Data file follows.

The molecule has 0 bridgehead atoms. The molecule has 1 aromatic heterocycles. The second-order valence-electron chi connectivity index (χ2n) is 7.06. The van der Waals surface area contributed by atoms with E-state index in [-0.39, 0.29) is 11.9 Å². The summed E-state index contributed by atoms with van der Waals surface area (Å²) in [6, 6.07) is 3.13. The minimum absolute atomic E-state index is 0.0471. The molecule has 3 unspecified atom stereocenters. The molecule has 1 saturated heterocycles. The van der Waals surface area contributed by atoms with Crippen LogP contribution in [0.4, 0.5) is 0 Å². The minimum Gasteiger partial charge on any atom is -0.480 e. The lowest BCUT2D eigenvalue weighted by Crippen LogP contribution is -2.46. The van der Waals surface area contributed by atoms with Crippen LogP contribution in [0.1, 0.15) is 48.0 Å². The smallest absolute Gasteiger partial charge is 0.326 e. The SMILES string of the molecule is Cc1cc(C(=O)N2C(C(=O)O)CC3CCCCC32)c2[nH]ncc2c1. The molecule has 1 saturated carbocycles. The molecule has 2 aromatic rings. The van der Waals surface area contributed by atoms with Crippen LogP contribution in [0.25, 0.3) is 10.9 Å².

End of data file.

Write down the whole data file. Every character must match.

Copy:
The molecule has 0 bridgehead atoms. The molecule has 1 aromatic heterocycles. The second-order valence-electron chi connectivity index (χ2n) is 7.06. The van der Waals surface area contributed by atoms with E-state index in [-0.39, 0.29) is 11.9 Å². The summed E-state index contributed by atoms with van der Waals surface area (Å²) in [6, 6.07) is 3.13. The minimum absolute atomic E-state index is 0.0471. The molecule has 3 unspecified atom stereocenters. The molecule has 1 saturated heterocycles. The van der Waals surface area contributed by atoms with Crippen LogP contribution in [0.4, 0.5) is 0 Å². The minimum Gasteiger partial charge on any atom is -0.480 e. The lowest BCUT2D eigenvalue weighted by Crippen LogP contribution is -2.46. The van der Waals surface area contributed by atoms with Crippen LogP contribution in [0.1, 0.15) is 48.0 Å². The smallest absolute Gasteiger partial charge is 0.326 e. The SMILES string of the molecule is Cc1cc(C(=O)N2C(C(=O)O)CC3CCCCC32)c2[nH]ncc2c1. The molecule has 1 saturated carbocycles. The molecule has 2 aromatic rings. The van der Waals surface area contributed by atoms with Crippen LogP contribution in [0.25, 0.3) is 10.9 Å².